The use of the plural in reference to both suffering and glory is noteworthy, for just as the sufferings of our Lord were many see Hebrews 5: For a long time, Peter, like his Jewish brethren, resisted this reality. How great a debt of gratitude we should have toward these Old Testament prophets who spoke of our salvation and who ministered to us, suffering greatly as they did. The Old Testament prophets contributed greatly to the cause of Christianity, and the cost to them was great. But the prophets did not fully grasp the meaning of their ministry at the time.

It is a very different thing for us to look back on their ministry from the vantage point of the gospel than for them to look forward, without knowing all that their words meant. But he also indicates they did not fully comprehend all of this. Consider, for instance, Agabas in the New Testament, who informed Paul that the Jews would arrest him when he reached Jerusalem Acts This revelation produced an immediate reaction, and unanimously, Paul was urged not to go to Jerusalem. Gently rebuking them, Paul conveyed his firm resolve to go to Jerusalem even though death might await him there.

Interestingly in this prophecy, it seems clear Agabas did not urge Paul to go to Jerusalem; he either says nothing at all, or he joins with the rest in begging Paul not to go on to Jerusalem. Agabas had a message from God, a message which others had confirmed Acts Agabas does not seem to have been told the meaning—that Paul was being prepared for his suffering and arrest, rather than being prevented from experiencing it.

Prophets do not know everything, and neither do they necessarily even understand what they have said. Few of the prophecies fulfilled in the first coming of our Lord were recognized as such at the time they were given or even later on. When we come to the Gospels, we frequently find an expression like this: The prophecy of the virgin birth of Christ in Isaiah 7: So it was also with the prophecies that Jesus would come up from Egypt Matthew 2: Jesus having come from Nazareth was viewed as a problem rather than as a prophecy John 1: Unless Paul had told us, who would have imagined that our Lord was the Passover 1 Corinthians 5: At least one prophecy which Israel understood as Messianic was Micah 5: The people were unclear about which prophecies were truly Messianic and which were not.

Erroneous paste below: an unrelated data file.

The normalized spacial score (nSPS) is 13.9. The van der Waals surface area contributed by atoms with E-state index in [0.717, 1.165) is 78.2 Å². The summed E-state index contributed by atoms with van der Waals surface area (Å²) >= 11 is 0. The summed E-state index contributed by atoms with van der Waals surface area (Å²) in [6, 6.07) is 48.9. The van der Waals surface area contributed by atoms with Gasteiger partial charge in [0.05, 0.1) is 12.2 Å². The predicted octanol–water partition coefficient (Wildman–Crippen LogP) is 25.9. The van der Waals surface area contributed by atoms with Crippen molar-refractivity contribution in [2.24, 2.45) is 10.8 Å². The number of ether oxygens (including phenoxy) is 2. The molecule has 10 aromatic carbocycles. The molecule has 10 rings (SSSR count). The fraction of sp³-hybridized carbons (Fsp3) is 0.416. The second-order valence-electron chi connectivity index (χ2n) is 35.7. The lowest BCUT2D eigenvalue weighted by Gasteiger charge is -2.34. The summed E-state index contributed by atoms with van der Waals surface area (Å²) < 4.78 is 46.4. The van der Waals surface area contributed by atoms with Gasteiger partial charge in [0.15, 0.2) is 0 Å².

They were not clear even about just who the Messiah would be. They had been asking Him questions seeking to embarrass and discredit Him publicly. Let them answer His question. Here was another mystery, solved only in the coming of our Lord as God incarnate. It was used of Isaiah But it was also used of Messiah see When Jesus explained His sufferings and glories to His followers, He did not do so from a single Old Testament text but from all the texts together.

Only then do the pieces fit together to produce a picture:. Peter said the same thing as he declared that Jesus was the Messiah to those in Jerusalem:. When Paul explains the marvelous plan of God to save both Jews and Gentiles in Romans , he cites nearly two dozen Old Testament texts from at least nine Old Testament books.

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While the Old Testament prophets made a monumental contribution to the cause of the gospel, they were confused. They were confused because they could not understand how the events they predicted would take place. There are differences of opinion concerning how the words of verse 11 should be translated. The NASB translates the words of the original text to inform us that the prophets not only struggled to learn the circumstances surrounding the time of the fulfillment of their prophecies, but they also were perplexed as to who would fulfill them.

Until now, I have failed to understand the degree to which Peter indicates the prophets were ignorant and confused. I thought the prophets understood they were writing of Messiah, of His sufferings, and of His glories. To me, the mystery was how these two seemingly incompatible elements suffering and glory could harmonize in one person. The prophets did not puzzle over the intertwining of suffering and glory; they were totally befuddled by the details of their prophecies. The words of the disciples to our Lord must be a reflection of the desire of the prophets of old:.

They were not told how their prophecies would culminate in the coming of Messiah. They were, however, given revelation in response to their inquiry. This response differed from prophet to prophet. And there will be a time of distress such as never occurred since there was a nation until that time; and at that time your people, everyone who is found written in the book, will be rescued.

And he placed his right foot on the sea and his left on the land; 3 and he cried out with a loud voice, as when a lion roars; and when he had cried out, the seven peals of thunder uttered their voices. All of the prophets were informed concerning one thing: The details of the prophecies pertaining to the distant future were not revealed to them. Their ministry in these matters was not for themselves but for those who would live centuries after them.

Thus, they were informed of the link which God had purposed between them and the New Testament saints. This we also see in the Book of Hebrews:. They would have to wait to learn the answers to all their questions. But let these prophets know this: Theirs was the privilege of playing a part in this plan. They, like every saint throughout history, would have to live by faith, suffering now while assured of the glory of God, their future hope.

The prophets of old shared one thing in common—suffering. And an angel of the Lord suddenly stood before them, and the glory of the Lord shone around them; and they were terribly frightened Luke 2: After these things I saw another angel coming down from heaven, having great authority, and the earth was illuminated with his glory Revelation Amazingly, with all the glory we find associated with angels, Peter tells us their eyes are fixed on the earth.

There is a greater glory yet to be fulfilled, and the angels cannot wait to witness it.